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Dog Behavior: Understanding Dog Fights

By Linda Cole

Breaking up a dog fight can be difficult and potentially dangerous. If your canine family includes two or more dogs, they may all get into a fight at one time or another. It's a scary situation, especially if you're alone and there's no time to think about what to do in the heat of the battle. Even a dog who is quiet and docile can turn into a raging bull when pushed too far. Breaking up a dog fight is one of the hardest things you may have to do. It’s a good idea to have a plan in place; even better, learn about the body language of dogs to prevent fights before they begin. Dog behavior that might lead to a fight is clear and easy to see, if you know what to look for.

I share my home with multiple dogs of different breeds, personalities and sizes, and I have had to break up dog fights. Smaller dogs are easier to deal with, but it doesn't matter if the dogs are small or large; any dog fight is dangerous because one or both of the dogs could turn on the person trying to break them up. However, there are warning signs before a fight begins.

Most dog fights can be stopped before it erupts into a full blown battle if you understand what the dog's body language and warning growls are saying. Read this article for more information on a dog's body language. Dogs give warning signals that tell you what their state of mind is. You may think a dog just attacked another dog out of the blue, but if you were paying attention to the dog's behavior, there were signs. Dogs don't hide their feelings, and knowing your dog's personality and breed characteristics can help you understand the signals your dog sends to you and other dogs.

When trying to stop a dog fight, you have to be prepared to do whatever it takes, and do it as safely as you can for yourself and the dogs. Grabbing their back legs and turning the dogs until they let go of each other may work for smaller breeds, but it won't work for all dogs. Turning a garden hose on fighting dogs or spraying a solution of water and vinegar in the face might work; however, no one solution will work for all dogs and you may find that none of the expert advice works for your dogs.

You need to think about how you would break up a dog fight before it happens and how you would control the dogs’ behavior after breaking them up. I’ve written an article with tips on how to break up a dog fight, which you can read here. It's like knowing what to do in a tornado, fire or other emergency in the home. Preparation may not stop a fight, but it will help you stay calmer and be less likely to panic.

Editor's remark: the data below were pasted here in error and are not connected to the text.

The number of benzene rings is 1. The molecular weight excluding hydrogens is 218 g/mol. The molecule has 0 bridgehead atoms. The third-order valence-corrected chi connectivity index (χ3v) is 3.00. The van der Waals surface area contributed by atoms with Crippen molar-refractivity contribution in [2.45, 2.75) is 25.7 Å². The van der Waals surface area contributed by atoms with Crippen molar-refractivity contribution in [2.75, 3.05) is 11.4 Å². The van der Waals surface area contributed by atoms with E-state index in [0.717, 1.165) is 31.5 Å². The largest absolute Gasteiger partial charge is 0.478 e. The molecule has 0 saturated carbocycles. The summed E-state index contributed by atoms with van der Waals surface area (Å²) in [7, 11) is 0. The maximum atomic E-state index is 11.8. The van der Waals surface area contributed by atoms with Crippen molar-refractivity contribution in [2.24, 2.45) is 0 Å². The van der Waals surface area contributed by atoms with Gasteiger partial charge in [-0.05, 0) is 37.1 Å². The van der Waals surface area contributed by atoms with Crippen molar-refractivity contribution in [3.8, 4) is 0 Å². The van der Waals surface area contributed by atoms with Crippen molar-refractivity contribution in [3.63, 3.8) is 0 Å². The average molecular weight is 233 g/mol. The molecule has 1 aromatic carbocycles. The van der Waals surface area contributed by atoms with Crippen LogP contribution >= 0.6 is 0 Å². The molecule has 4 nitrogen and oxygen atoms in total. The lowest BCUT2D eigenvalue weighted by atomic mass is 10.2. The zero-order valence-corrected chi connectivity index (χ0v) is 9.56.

Fighting dogs will not listen to you. They only have one thing on their mind and that's fighting. Yelling does no good, and kicking or hitting them will not stop a fight. By interacting with them in an aggressive matter, you risk having one or more of the dogs turn on you. You can use a piece of plywood, a garbage can or a lawn chair to put between the fighting dogs. For some dogs, throwing a heavy blanket or rug over them can stop the fight, but not always. It depends on the size of dog and the intensity of the fight. Keep in mind, when dogs are fighting, they are in a fight to the death, as far as they are concerned. Consider the number of dogs you have, their size and breed and how capable you are in breaking up a dog fight, especially if you're alone.

There are no simple solutions for breaking up dog fights that will work for all dogs, all of the time. Your best defense is to have a good understanding of a dog's body language and pay attention to warning growls. When you know your dogs well, you can look at them and see warning signs. You can see it in their body movements, their eyes, the hair standing up on their back and neck. They will give you plenty of signals that indicate a dog fight is about to happen. By assuming the leadership role with your dogs, you have the ability to stop the fight before it gets out of hand. Taking the time to learn what your dogs are saying with their body language is safer for them and for you.

Read more articles by Linda Cole
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